Along the way, the people Yunus’s Grameen Bank funded significantly changed their brains: money was no longer this mysterious commodity that mostly caused them anxiety and that they never had enough of. Their brains increas- ingly learned to simply use borrowed money as a tool, just like Apple Com- puter does with the $85 billion dollars of debt they currently have on their books.
The Effect Effect
The Matthew Effect, first coined by CASBS fellow Robert Merton in 1968, underscores this neurological reality. Matthew 25:29 from the King James bible, declares: “For unto every one that hath, more shall be given, and he shall have abundance; but from him that hath not shall be taken even that which he hath.” And while Merton primarily applied the meaning to scientists and their ability to garner fame and research funding, the Effect clearly generalizes to other activities where human brains operate.
Two neuroscience corollaries are worth noting. The first is Hebb’s Law: “Neurons that fire together wire together.” The learning that Yunus’s borrowers experi- enced by borrowing money to start and expand small businesses changed their brains, expanding and wiring together network connections in the process. They had to grow in their knowledge and ability to recognize and creatively address the money challenges that every small business owner has to recognize and overcome. In other words, they had to do hard work, i.e. practice kung fu.
Lose It or Use It
The second corollary is, “If you don’t use it, you lose it.” Tracey Shors and her colleagues at Rutgers University have shown that adults – even old fogies like me – grow thousands of new brain cells every day. Unfortunately, many of them fail to thrive. The reason: they are not placed into productive service. By productive what Shors means is – deploying them in the service of new learning.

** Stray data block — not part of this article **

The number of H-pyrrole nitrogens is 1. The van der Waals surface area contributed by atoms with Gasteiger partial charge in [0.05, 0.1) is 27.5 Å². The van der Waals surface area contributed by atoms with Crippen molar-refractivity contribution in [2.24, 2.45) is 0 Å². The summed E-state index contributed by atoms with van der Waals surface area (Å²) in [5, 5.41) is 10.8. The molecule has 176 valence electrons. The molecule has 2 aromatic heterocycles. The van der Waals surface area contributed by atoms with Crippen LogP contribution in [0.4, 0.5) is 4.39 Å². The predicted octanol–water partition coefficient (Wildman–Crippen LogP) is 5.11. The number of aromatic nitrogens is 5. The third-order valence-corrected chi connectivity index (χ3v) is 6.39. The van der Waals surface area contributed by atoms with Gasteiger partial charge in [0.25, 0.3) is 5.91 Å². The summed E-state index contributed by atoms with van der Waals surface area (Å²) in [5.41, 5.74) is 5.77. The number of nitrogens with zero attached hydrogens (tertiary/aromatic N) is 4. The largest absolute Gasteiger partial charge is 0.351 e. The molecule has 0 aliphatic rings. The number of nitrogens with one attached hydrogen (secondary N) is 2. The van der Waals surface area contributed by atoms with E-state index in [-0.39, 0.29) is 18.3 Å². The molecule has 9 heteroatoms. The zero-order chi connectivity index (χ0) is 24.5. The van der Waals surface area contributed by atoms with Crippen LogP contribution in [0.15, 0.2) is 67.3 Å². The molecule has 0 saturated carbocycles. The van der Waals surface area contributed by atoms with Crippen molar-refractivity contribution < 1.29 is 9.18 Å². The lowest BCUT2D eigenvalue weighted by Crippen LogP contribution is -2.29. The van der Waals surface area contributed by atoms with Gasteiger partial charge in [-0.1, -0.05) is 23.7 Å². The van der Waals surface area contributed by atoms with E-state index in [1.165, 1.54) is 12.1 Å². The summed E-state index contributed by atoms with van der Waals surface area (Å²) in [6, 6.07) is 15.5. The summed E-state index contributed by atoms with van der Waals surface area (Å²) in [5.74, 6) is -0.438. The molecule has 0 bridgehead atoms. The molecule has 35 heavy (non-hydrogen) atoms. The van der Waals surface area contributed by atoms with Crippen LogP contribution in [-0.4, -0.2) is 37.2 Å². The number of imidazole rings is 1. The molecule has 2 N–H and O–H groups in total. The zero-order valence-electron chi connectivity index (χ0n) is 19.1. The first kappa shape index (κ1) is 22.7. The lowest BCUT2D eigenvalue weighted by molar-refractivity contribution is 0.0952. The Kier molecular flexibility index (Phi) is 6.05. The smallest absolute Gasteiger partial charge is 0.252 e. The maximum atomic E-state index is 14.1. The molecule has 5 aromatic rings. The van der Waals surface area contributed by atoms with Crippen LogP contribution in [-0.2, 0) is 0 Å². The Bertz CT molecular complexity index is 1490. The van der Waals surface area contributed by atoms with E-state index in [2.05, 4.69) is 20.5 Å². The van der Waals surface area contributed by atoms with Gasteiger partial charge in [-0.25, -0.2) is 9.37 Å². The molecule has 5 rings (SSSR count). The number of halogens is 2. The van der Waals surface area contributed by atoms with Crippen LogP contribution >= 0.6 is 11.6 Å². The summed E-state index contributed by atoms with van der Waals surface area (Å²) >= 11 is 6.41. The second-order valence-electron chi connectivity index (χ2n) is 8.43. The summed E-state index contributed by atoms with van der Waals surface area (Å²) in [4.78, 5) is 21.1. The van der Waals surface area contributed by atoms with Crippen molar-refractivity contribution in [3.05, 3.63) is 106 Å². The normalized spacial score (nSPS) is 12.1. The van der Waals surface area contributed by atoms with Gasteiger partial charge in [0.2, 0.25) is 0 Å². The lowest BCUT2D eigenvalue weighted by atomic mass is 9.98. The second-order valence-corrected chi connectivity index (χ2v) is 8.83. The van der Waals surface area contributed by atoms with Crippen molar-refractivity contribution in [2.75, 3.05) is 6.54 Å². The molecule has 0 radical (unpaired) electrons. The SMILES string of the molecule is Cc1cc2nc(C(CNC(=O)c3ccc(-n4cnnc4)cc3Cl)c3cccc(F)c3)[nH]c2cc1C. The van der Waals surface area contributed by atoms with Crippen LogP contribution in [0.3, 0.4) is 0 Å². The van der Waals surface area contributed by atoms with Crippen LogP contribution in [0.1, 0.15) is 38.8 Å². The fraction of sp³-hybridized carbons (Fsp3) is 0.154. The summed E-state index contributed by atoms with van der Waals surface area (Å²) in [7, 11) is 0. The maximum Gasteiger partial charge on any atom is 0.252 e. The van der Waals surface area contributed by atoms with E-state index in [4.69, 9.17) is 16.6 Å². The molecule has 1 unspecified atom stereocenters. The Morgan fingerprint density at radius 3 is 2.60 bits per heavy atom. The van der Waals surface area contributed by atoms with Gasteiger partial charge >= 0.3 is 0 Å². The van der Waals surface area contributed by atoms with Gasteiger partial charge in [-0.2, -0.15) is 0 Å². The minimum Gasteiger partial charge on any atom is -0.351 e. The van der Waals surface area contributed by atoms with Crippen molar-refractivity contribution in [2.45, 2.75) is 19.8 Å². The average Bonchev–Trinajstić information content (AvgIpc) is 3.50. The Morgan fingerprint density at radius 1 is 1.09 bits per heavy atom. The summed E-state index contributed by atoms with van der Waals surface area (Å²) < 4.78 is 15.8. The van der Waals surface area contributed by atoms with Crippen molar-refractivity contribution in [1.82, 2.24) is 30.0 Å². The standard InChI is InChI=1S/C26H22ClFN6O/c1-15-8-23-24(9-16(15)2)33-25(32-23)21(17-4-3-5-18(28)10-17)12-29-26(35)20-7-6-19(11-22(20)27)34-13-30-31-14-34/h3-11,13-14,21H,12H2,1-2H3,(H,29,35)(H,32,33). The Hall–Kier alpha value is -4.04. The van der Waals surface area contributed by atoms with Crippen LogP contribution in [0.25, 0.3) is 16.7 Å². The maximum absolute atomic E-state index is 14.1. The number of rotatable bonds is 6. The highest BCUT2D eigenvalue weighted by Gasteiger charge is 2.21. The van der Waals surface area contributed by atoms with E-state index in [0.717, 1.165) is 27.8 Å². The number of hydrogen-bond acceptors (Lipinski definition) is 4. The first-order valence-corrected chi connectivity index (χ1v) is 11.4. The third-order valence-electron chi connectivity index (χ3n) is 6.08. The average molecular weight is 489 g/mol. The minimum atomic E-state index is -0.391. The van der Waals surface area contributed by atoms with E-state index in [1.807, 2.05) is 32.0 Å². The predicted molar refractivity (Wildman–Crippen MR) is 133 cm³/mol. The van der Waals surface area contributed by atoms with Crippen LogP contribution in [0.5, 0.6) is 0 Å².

My own experience can serve as a cautionary tale. Hailing from a background and ancestry rooted in poverty, I was cognitively and emotionally overwhelmed when I suddenly found myself with a net worth of several million dollars as the result of a series of successful Silicon Valley real estate trans-actions (building and selling expensive spec homes). I simply had insufficient knowledge (brain networks and people network connections) that I could draw upon to guide me in successfully putting that acquired capital skillfully to work (Bill Gates was busy). Nothing in my background – models, mentors or living examples – was available to light the way. And while I struggled to find and figure out how best to intelligently deploy those resources, I unwittingly made bad choice after increasingly stressful bad choice, until eventually all the money was gone. If I had it to do over, with the benefit of diamond-brilliant hindsight, I would have used a significant portion of that capital to buy farmland or other raw acreage on Whidbey Island where I currently live. I already possessed networked knowledge of how to add value to raw land and skillfully leverage its appreciation. Plus, and this is a critical piece … transforming and creating is something I truly love to do. It’s one reason why I’m a neuroscientist!